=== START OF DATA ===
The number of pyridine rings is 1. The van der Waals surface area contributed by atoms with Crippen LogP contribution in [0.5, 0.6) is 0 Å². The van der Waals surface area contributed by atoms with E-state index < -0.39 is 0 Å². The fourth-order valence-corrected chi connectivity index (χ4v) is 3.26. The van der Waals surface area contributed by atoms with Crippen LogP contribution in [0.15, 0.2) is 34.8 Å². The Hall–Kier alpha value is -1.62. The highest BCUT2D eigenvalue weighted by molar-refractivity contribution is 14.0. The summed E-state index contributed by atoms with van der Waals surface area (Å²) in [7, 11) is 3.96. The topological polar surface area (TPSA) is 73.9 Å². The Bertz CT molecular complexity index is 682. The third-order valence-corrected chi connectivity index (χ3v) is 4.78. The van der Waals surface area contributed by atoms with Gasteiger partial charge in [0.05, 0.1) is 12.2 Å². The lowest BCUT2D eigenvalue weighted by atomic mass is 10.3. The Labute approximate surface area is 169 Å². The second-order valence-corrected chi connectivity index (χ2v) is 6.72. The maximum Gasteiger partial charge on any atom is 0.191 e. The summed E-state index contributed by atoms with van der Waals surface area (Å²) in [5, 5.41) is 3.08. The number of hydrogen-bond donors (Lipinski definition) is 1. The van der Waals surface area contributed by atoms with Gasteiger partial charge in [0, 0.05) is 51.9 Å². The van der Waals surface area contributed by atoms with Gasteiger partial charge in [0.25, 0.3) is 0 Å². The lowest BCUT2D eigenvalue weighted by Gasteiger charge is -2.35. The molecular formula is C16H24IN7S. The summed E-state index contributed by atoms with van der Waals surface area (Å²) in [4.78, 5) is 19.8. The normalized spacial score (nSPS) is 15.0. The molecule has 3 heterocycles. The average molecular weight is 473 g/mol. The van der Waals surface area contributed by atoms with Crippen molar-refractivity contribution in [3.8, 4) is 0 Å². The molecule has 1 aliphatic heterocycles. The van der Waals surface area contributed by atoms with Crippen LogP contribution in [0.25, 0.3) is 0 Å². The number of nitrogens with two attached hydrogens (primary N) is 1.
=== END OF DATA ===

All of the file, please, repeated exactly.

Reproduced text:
The number of pyridine rings is 1. The van der Waals surface area contributed by atoms with Crippen LogP contribution in [0.5, 0.6) is 0 Å². The van der Waals surface area contributed by atoms with E-state index < -0.39 is 0 Å². The fourth-order valence-corrected chi connectivity index (χ4v) is 3.26. The van der Waals surface area contributed by atoms with Crippen LogP contribution in [0.15, 0.2) is 34.8 Å². The Hall–Kier alpha value is -1.62. The highest BCUT2D eigenvalue weighted by molar-refractivity contribution is 14.0. The summed E-state index contributed by atoms with van der Waals surface area (Å²) in [7, 11) is 3.96. The topological polar surface area (TPSA) is 73.9 Å². The Bertz CT molecular complexity index is 682. The third-order valence-corrected chi connectivity index (χ3v) is 4.78. The van der Waals surface area contributed by atoms with Gasteiger partial charge in [0.05, 0.1) is 12.2 Å². The lowest BCUT2D eigenvalue weighted by atomic mass is 10.3. The Labute approximate surface area is 169 Å². The second-order valence-corrected chi connectivity index (χ2v) is 6.72. The maximum Gasteiger partial charge on any atom is 0.191 e. The summed E-state index contributed by atoms with van der Waals surface area (Å²) in [5, 5.41) is 3.08. The number of hydrogen-bond donors (Lipinski definition) is 1. The van der Waals surface area contributed by atoms with Gasteiger partial charge in [0, 0.05) is 51.9 Å². The van der Waals surface area contributed by atoms with Gasteiger partial charge in [0.25, 0.3) is 0 Å². The lowest BCUT2D eigenvalue weighted by Gasteiger charge is -2.35. The molecular formula is C16H24IN7S. The summed E-state index contributed by atoms with van der Waals surface area (Å²) in [4.78, 5) is 19.8. The normalized spacial score (nSPS) is 15.0. The molecule has 3 heterocycles. The average molecular weight is 473 g/mol. The van der Waals surface area contributed by atoms with Crippen molar-refractivity contribution in [3.8, 4) is 0 Å². The molecule has 1 aliphatic heterocycles. The van der Waals surface area contributed by atoms with Crippen LogP contribution in [0.25, 0.3) is 0 Å². The number of nitrogens with two attached hydrogens (primary N) is 1.